Great Conservation Aims on the Barrier

Striving to preserve native wildlife and fauna on Great Barrier Island was a key focus for the Department of Conservation’s (DOC’s) Auckland board – which includes SPASIFIK publisher Innes Logan – on its two-day visit in February to an island with strong links to early Polynesian migration.



Great Barrier Island – Aotea to Maori – is the ancestral land of the Ngati Rehua hapu of Ngati Wai.

Aotea and the Hauraki Gulf were formed at the end of the last ice age when volcanic activity caused seal levels to rise. The higher land of Aotea separated from what is now the Coromandel Peninsula and became an island.

At 285 sq km it is more than three times larger than Waiheke Island and only 90km north east of Auckland city. But while Waiheke boasts a population of almost 9000, Aotea’s population has almost halved over the past three decades to around 800 residents, due to transportation costs and its relative isolation.


Maori oral history speaks of early occupation, and of Ngati Wai and its chief Rehua settling on Aotea and claiming mana whenua over the land, in the late 1700s.

Captain James Cook named the island Great Barrier in 1769 for the shelter and protection it provides to the Hauraki Gulf.

European settlers’ impact on the island came through copper mining in 1841 with gold and silver discovered in the 1890s.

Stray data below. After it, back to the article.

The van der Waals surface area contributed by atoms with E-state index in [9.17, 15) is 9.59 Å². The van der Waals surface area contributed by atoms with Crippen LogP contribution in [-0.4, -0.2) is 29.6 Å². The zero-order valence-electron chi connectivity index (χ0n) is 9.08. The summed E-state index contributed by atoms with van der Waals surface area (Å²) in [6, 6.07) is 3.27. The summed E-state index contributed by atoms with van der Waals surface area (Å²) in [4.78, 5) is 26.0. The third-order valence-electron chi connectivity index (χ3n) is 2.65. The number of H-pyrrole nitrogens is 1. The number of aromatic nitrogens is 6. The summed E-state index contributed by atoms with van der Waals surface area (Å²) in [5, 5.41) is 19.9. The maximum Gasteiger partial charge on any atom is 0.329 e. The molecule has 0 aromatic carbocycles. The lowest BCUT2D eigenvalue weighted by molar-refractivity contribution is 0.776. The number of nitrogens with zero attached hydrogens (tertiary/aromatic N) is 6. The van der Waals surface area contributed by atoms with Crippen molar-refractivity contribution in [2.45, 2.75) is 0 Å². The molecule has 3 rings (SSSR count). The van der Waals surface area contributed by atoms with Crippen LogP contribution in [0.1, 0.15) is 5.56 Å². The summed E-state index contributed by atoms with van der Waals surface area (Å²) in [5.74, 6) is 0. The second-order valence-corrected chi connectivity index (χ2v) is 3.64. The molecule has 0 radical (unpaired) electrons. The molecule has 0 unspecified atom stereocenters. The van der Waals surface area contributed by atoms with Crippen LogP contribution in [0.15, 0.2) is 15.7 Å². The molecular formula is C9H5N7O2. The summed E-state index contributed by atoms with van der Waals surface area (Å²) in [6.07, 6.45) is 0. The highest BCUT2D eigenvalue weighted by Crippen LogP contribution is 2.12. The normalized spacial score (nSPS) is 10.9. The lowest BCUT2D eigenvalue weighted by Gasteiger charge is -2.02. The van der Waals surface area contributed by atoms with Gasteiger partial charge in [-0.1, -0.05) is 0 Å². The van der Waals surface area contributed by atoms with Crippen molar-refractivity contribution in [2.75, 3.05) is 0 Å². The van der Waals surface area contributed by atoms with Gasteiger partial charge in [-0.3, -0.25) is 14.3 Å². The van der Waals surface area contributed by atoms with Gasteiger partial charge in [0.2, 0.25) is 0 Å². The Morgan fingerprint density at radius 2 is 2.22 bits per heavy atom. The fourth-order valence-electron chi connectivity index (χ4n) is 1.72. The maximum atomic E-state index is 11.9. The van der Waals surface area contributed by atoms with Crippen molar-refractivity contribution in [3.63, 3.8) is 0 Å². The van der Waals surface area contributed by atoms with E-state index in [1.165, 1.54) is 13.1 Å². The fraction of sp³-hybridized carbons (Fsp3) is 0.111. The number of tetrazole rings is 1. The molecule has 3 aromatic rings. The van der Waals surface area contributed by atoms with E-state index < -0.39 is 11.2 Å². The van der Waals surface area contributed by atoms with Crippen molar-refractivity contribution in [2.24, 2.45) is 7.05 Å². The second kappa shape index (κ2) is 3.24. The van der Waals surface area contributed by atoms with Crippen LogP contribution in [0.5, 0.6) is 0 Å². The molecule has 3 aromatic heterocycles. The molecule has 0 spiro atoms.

Whaling began in New Zealand in the 1790s and the remains of New Zealand’s last whaling station can be seen at Whangaparapara.

Now Aotea is seen as a place to help preserve native animals and plants, including freshwater fish, bats, lizards, frogs and birds as many are under threat or extinct on New Zealand’s mainlands.


Aotea is home to almost two-thirds of the Pateke/brown teals which are among the rarest ducks in the world. Other rare species include the North Island kaka, banded wails (often mistaken for baby weka) and a number of shore birds, waders and sea birds.

DOC’s Auckland board’s two-day visit included a board meeting at the Kawa Marae on the northwest part of the island, hosted by Rod Ngawaka (Ngati Wai), a local consultant on tangata whenua, environmental and conservation issues.

The board also met Judy Gilbert a conservationist who, with her dedicated team, manages Windy Hill Sanctuary, which covers 620 hectares on the south eastern part of Great Barrier. As part of a collective, she owns 243 hectares of the sanctuary which aims for the sanctuary to be predator-free (from rats, cats and rabbits) and rid of non-native plant-life to bring the sound of native birds back in abundance to the barrier.



Fellow local John Ogden is another passionate environmentalist who produces the informative Great Barrier Island Environmental Trust News.

A more extensive feature on the trip which encourages a more conservation-minded outlook will feature in the upcoming issue of SPASIFIK (No 67) due out in May.